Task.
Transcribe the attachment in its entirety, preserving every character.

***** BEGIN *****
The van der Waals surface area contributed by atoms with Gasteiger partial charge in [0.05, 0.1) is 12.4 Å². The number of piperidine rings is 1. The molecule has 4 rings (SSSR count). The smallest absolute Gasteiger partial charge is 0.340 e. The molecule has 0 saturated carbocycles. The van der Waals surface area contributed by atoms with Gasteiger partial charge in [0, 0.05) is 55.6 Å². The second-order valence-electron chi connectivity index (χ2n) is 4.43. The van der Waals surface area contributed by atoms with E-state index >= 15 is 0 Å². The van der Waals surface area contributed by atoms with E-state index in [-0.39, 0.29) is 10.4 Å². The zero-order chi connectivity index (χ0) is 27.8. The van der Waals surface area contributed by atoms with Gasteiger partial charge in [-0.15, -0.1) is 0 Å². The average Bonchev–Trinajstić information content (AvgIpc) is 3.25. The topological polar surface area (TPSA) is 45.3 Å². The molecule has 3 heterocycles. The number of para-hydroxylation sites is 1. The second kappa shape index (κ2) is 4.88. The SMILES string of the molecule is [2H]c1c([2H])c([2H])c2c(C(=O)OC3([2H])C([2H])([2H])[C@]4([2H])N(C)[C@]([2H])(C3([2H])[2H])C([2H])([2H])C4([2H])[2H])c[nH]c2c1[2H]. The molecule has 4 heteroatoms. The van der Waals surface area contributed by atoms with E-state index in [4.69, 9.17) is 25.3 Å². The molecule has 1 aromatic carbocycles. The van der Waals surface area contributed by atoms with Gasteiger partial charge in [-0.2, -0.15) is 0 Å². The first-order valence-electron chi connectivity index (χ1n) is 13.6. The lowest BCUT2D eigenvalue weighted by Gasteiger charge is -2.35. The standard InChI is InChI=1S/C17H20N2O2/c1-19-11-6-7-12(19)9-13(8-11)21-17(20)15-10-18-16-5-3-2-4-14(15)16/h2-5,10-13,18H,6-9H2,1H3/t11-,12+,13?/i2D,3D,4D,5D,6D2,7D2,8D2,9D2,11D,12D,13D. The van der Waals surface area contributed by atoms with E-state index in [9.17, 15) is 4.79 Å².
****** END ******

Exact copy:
The van der Waals surface area contributed by atoms with Gasteiger partial charge in [0.05, 0.1) is 12.4 Å². The number of piperidine rings is 1. The molecule has 4 rings (SSSR count). The smallest absolute Gasteiger partial charge is 0.340 e. The molecule has 0 saturated carbocycles. The van der Waals surface area contributed by atoms with Gasteiger partial charge in [0, 0.05) is 55.6 Å². The second-order valence-electron chi connectivity index (χ2n) is 4.43. The van der Waals surface area contributed by atoms with E-state index >= 15 is 0 Å². The van der Waals surface area contributed by atoms with E-state index in [-0.39, 0.29) is 10.4 Å². The zero-order chi connectivity index (χ0) is 27.8. The van der Waals surface area contributed by atoms with Gasteiger partial charge in [-0.15, -0.1) is 0 Å². The average Bonchev–Trinajstić information content (AvgIpc) is 3.25. The topological polar surface area (TPSA) is 45.3 Å². The molecule has 3 heterocycles. The number of para-hydroxylation sites is 1. The second kappa shape index (κ2) is 4.88. The SMILES string of the molecule is [2H]c1c([2H])c([2H])c2c(C(=O)OC3([2H])C([2H])([2H])[C@]4([2H])N(C)[C@]([2H])(C3([2H])[2H])C([2H])([2H])C4([2H])[2H])c[nH]c2c1[2H]. The molecule has 4 heteroatoms. The van der Waals surface area contributed by atoms with E-state index in [4.69, 9.17) is 25.3 Å². The molecule has 1 aromatic carbocycles. The van der Waals surface area contributed by atoms with Gasteiger partial charge in [-0.2, -0.15) is 0 Å². The first-order valence-electron chi connectivity index (χ1n) is 13.6. The lowest BCUT2D eigenvalue weighted by Gasteiger charge is -2.35. The standard InChI is InChI=1S/C17H20N2O2/c1-19-11-6-7-12(19)9-13(8-11)21-17(20)15-10-18-16-5-3-2-4-14(15)16/h2-5,10-13,18H,6-9H2,1H3/t11-,12+,13?/i2D,3D,4D,5D,6D2,7D2,8D2,9D2,11D,12D,13D. The van der Waals surface area contributed by atoms with E-state index in [9.17, 15) is 4.79 Å².